Sprint expands LTE into four more US cities

Sprint has added four more US cities to its 4G LTE network. Baltimore, Gainsville, Ga., Manhattan/Junction City, Kan., and Sedalia, Mo. were added to the high-speed network the carrier launched on July 15. Baltimore residents gain not only LTE, but an upgrade to 3G, Sprint announced.

“As consumers all over the country are becoming more dependent on their smartphones, network quality is becoming more important,” according to a statement. Sprint’s LTE network began by introducing LTE in 15 cities. The carrier hopes to complete its LTE build-out by the end of 2013.

Sprint may need to convince consumers that there’s a dire need for LTE. Although the iPhone 5 is widely-expected to support the 4G technology and the new iPad offers LTE, people using the technology couldn’t care less about the fuss. Nearly half of the nation’s consumers told investor firm Piper Jaffray that they didn’t need LTE. Another 26 percent felt all 4G flavors are the same. Only a slim 19 percent though LTE was the bomb among tech fuels.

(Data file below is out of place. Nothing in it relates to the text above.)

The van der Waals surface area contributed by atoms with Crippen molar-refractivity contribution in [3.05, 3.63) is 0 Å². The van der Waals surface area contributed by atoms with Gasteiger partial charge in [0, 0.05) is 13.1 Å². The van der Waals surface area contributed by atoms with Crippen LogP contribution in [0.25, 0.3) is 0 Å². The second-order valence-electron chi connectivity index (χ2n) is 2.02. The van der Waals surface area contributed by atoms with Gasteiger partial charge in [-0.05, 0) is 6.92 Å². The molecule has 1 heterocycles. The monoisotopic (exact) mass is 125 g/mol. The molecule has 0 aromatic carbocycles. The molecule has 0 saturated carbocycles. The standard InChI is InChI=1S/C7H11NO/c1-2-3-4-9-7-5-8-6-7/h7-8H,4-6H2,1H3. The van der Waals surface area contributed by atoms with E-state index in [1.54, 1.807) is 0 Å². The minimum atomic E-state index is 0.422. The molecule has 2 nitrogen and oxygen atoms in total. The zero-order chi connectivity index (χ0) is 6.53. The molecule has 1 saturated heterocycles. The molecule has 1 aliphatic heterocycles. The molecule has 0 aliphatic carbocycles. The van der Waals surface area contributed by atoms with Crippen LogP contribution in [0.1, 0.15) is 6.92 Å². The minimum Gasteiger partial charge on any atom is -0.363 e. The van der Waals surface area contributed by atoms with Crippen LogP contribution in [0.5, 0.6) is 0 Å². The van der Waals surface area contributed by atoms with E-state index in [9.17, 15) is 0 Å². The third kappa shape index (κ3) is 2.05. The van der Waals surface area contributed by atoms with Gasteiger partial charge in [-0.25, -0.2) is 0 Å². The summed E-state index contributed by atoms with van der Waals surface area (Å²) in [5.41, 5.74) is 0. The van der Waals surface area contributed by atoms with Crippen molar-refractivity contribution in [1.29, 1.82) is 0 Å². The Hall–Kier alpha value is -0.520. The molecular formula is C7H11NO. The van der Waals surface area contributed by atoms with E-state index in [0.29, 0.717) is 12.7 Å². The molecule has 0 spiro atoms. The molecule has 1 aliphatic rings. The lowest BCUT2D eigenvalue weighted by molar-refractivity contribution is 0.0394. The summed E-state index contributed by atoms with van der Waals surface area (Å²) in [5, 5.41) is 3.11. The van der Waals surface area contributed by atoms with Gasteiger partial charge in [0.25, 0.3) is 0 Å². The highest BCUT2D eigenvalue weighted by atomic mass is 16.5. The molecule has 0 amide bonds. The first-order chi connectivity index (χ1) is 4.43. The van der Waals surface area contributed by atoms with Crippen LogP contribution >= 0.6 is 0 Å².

In one of those twists on reality, the fact that consumers aren’t so knowledgeable about LTE is actually good for Sprint. How so?

“We think this shows that despite all the 4G advertising, consumers aren’t really focused on it. This is good for Sprint as the LTE coverage laggard of the three national iPhone carriers,” PJ senior analyst Christopher Larsen told investors at the time.

In other words, Sprint could still sell an LTE iPhone 5 since, well, few US consumers really care about LTE. Only in Silicon Valley.

As for AT&T and Verizon? They have not been marketing geniuses, themselves, when it comes to pushing LTE.

Earlier this month, Verizon announced its LTE network now includes 371 markets for 75 percent of the nation. Both AT&T (50 markets and T-Mobile (starts in 2013) are way behind Verizon. This is likely why both carriers refer not to LTE, but “4G.” This is akin to how cable companies would refer to their “digital phone” service instead of “Voice over IP.” Ostensibly, “4G” was chosen to prevent confusion among consumers, but it simply served to muddy the waters against comparisons.

Which brings us back to the whole question of whether LTE matters. What do you think?